I wrote the other day about some Testing Cramps. One of the comments in regards to the post was why didn’t I just write the tests and contribute them back? The thing is I have done so for some projects, but I also try to write my own tests as well for the code I’m a commiter on, and encourage others to do so when they are adding or fixing code in their projects as well. Usually if I see a bug that has been fixed, that has not tests, I’ll leave a comment on the bug.
The image at the top of this page shows the current code coverage percentages for the various XSL Tools related plugins/bundles as of today. What does this code coverage report say to me?
- The PsychoPath processor has decent code coverage. It’s close to the 80% mark which I was striving for. (Side Note: it also has 8000 plus tests as well).
- Most of the core plugins in XSL Tools have decent code coverage from the current test suite. While not quite where I want it to be, it is better than other portions.
- The Launching and Debugging framework portion is one of the weakest areas that we are testing. It can mean that the code is overly complicated, was not written with tests in mind, and probably never had tests to begin with. It also probably has hidden bugs that need to be tracked down.
Note: Recently while writing a unit test for one bug, I ended up finding and fixing a couple more that were in the same general area. Writing tests can reveal bugs that are hiding. Bugs that will eventually bite your adopters and keep you away from that new feature you would rather be writing than fixing a bug.
With this said, just looking at the overall project level percentage isn’t enough. It can hide areas where there still needs to be coverage. For example, look at the xsl.core project at the package level.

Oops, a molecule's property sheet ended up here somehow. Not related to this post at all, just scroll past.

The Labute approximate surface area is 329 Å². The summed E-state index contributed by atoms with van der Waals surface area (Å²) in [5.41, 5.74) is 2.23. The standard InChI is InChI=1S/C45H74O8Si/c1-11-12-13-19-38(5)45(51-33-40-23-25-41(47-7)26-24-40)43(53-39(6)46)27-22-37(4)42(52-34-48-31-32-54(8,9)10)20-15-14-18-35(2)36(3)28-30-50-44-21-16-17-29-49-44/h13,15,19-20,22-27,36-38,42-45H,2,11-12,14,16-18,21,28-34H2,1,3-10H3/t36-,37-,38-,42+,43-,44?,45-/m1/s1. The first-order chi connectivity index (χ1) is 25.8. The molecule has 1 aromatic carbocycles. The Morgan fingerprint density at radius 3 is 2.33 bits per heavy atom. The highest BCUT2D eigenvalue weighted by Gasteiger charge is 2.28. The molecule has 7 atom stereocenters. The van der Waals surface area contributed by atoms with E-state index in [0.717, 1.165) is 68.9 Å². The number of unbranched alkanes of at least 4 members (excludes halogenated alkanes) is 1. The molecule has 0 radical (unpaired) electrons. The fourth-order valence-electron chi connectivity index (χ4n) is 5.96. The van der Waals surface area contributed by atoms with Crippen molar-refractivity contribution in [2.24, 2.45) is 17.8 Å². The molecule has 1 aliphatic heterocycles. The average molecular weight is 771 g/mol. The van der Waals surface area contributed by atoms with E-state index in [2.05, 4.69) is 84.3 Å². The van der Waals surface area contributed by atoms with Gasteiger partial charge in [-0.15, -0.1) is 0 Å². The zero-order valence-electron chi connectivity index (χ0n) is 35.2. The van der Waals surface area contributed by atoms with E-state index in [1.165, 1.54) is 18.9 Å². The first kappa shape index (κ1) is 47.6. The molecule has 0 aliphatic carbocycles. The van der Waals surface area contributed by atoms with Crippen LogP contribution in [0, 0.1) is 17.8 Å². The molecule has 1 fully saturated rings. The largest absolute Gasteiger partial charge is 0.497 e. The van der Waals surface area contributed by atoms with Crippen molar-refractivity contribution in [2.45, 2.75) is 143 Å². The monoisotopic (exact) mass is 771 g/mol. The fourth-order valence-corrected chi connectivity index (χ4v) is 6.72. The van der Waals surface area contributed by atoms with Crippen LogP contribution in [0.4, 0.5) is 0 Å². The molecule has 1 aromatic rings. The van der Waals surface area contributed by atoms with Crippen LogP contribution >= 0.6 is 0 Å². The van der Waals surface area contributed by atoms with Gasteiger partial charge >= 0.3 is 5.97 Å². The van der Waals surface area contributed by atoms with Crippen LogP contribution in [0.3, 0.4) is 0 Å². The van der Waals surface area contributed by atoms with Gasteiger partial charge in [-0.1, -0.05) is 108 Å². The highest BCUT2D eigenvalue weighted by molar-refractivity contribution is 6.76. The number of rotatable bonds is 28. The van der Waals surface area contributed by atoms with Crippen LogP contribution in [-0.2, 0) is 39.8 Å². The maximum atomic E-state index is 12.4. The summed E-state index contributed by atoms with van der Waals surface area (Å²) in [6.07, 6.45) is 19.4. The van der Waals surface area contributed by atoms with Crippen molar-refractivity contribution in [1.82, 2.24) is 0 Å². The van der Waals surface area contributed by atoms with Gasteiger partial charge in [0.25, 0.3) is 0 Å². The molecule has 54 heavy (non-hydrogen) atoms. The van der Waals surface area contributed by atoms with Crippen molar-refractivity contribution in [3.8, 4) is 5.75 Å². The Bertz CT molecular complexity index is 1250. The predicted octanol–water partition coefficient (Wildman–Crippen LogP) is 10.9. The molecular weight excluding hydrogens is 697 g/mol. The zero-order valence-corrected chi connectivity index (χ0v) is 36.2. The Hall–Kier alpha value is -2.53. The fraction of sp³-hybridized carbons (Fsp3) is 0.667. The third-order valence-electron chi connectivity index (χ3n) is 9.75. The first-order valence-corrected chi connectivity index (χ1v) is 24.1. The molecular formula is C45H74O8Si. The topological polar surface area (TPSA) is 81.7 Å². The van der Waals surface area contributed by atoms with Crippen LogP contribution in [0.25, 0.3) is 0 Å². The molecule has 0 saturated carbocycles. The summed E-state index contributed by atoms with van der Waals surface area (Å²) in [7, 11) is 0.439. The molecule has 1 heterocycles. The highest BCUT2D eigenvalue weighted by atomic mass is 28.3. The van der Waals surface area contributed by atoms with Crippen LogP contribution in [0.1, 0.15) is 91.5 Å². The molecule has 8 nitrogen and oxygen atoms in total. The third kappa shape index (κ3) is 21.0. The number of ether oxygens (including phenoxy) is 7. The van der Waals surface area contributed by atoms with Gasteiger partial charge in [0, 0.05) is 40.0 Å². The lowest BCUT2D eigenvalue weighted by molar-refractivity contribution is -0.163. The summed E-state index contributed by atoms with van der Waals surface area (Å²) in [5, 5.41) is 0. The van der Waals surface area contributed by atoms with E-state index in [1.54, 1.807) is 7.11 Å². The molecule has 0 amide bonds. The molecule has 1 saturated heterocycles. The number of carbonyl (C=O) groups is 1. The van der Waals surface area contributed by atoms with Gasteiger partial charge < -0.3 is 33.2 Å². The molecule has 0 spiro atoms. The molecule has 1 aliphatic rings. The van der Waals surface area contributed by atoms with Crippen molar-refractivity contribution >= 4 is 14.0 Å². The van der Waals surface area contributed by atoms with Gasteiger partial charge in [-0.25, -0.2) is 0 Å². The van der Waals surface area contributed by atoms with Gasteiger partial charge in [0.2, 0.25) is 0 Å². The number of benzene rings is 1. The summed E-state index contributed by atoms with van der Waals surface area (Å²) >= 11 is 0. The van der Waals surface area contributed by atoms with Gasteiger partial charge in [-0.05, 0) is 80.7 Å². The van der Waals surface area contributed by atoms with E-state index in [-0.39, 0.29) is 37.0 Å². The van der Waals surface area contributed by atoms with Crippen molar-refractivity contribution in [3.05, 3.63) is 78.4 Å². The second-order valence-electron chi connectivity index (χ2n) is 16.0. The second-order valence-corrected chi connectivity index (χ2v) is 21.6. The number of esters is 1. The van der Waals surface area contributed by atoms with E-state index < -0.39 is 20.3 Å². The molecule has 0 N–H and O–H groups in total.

What we see here is that the reason it’s only at 63% coverage is because there are some packages that have very weak code coverage. Again these are places where there are no unit tests that are executing that portion of the code. If we were to drill down farther we could see at a Class and even Method level which pieces are actually getting executed.
So even if you have a fairly high percentage on a project you still may not be getting all the coverage you think.
One thing I have learned is that there is usually a pretty good relationship to the number of bugs that are reported against a particular area, and the amount of code coverage that is there. Typically the lower the percentage, the more likely there are bugs. Another thing is that you may also just have dead code that is no longer being executed.
Running coverage reports occasionally is a good thing, it will reveal what your test suite is actually executing, compared to what you think your test suite is executing. It reveals where your coverage is good and where you need to improve the coverage.